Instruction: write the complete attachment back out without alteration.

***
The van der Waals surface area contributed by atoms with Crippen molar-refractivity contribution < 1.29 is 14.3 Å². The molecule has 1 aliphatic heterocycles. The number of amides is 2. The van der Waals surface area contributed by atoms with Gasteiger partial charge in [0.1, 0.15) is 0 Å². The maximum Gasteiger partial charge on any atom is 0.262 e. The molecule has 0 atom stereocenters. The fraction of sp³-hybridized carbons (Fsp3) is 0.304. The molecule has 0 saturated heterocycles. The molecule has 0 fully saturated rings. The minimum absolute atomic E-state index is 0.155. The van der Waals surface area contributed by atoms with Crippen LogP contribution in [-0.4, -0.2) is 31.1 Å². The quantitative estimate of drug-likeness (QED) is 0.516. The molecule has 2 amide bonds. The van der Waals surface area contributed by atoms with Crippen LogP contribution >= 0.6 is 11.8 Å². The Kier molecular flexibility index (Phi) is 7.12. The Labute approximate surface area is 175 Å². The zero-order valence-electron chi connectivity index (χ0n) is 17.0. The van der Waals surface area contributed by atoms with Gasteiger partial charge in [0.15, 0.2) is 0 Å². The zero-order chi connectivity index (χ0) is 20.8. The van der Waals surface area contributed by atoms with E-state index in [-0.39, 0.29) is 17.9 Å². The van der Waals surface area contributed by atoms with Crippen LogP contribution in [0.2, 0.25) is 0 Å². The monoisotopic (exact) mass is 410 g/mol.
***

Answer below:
The van der Waals surface area contributed by atoms with Crippen molar-refractivity contribution < 1.29 is 14.3 Å². The molecule has 1 aliphatic heterocycles. The number of amides is 2. The van der Waals surface area contributed by atoms with Gasteiger partial charge in [0.1, 0.15) is 0 Å². The maximum Gasteiger partial charge on any atom is 0.262 e. The molecule has 0 atom stereocenters. The fraction of sp³-hybridized carbons (Fsp3) is 0.304. The molecule has 0 saturated heterocycles. The molecule has 0 fully saturated rings. The minimum absolute atomic E-state index is 0.155. The van der Waals surface area contributed by atoms with Crippen LogP contribution in [-0.4, -0.2) is 31.1 Å². The quantitative estimate of drug-likeness (QED) is 0.516. The molecule has 2 amide bonds. The van der Waals surface area contributed by atoms with Crippen LogP contribution >= 0.6 is 11.8 Å². The Kier molecular flexibility index (Phi) is 7.12. The Labute approximate surface area is 175 Å². The zero-order valence-electron chi connectivity index (χ0n) is 17.0. The van der Waals surface area contributed by atoms with Gasteiger partial charge in [0.15, 0.2) is 0 Å². The zero-order chi connectivity index (χ0) is 20.8. The van der Waals surface area contributed by atoms with E-state index in [-0.39, 0.29) is 17.9 Å². The van der Waals surface area contributed by atoms with Crippen LogP contribution in [0.2, 0.25) is 0 Å². The monoisotopic (exact) mass is 410 g/mol.